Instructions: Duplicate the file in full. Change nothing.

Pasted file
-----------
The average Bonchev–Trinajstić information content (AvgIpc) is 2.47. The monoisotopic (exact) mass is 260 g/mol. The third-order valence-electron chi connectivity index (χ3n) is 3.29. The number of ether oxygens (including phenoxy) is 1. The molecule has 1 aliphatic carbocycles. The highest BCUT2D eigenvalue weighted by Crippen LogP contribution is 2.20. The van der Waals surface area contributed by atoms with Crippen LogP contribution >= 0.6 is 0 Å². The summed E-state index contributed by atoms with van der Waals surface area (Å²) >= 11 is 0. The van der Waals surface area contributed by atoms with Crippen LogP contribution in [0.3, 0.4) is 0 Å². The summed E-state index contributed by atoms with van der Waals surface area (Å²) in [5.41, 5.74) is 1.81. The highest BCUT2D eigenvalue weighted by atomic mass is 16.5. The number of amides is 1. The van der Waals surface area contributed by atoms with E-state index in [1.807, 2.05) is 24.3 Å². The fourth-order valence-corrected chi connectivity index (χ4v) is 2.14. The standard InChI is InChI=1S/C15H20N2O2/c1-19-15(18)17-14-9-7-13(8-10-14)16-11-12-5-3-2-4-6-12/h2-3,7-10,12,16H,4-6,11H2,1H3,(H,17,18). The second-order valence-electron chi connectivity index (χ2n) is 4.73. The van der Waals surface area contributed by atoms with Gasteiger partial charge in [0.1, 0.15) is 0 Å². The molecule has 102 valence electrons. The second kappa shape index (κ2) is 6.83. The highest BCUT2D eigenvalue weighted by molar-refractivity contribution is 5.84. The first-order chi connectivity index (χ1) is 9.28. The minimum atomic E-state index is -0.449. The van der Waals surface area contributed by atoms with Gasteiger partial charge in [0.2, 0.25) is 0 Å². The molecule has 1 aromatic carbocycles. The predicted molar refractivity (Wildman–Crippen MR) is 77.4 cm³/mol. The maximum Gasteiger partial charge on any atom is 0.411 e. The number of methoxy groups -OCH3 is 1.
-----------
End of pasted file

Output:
The average Bonchev–Trinajstić information content (AvgIpc) is 2.47. The monoisotopic (exact) mass is 260 g/mol. The third-order valence-electron chi connectivity index (χ3n) is 3.29. The number of ether oxygens (including phenoxy) is 1. The molecule has 1 aliphatic carbocycles. The highest BCUT2D eigenvalue weighted by Crippen LogP contribution is 2.20. The van der Waals surface area contributed by atoms with Crippen LogP contribution >= 0.6 is 0 Å². The summed E-state index contributed by atoms with van der Waals surface area (Å²) >= 11 is 0. The van der Waals surface area contributed by atoms with Crippen LogP contribution in [0.3, 0.4) is 0 Å². The summed E-state index contributed by atoms with van der Waals surface area (Å²) in [5.41, 5.74) is 1.81. The highest BCUT2D eigenvalue weighted by atomic mass is 16.5. The number of amides is 1. The van der Waals surface area contributed by atoms with E-state index in [1.807, 2.05) is 24.3 Å². The fourth-order valence-corrected chi connectivity index (χ4v) is 2.14. The standard InChI is InChI=1S/C15H20N2O2/c1-19-15(18)17-14-9-7-13(8-10-14)16-11-12-5-3-2-4-6-12/h2-3,7-10,12,16H,4-6,11H2,1H3,(H,17,18). The second-order valence-electron chi connectivity index (χ2n) is 4.73. The van der Waals surface area contributed by atoms with Gasteiger partial charge in [0.1, 0.15) is 0 Å². The molecule has 102 valence electrons. The second kappa shape index (κ2) is 6.83. The highest BCUT2D eigenvalue weighted by molar-refractivity contribution is 5.84. The first-order chi connectivity index (χ1) is 9.28. The minimum atomic E-state index is -0.449. The van der Waals surface area contributed by atoms with Gasteiger partial charge in [0.2, 0.25) is 0 Å². The molecule has 1 aromatic carbocycles. The predicted molar refractivity (Wildman–Crippen MR) is 77.4 cm³/mol. The maximum Gasteiger partial charge on any atom is 0.411 e. The number of methoxy groups -OCH3 is 1.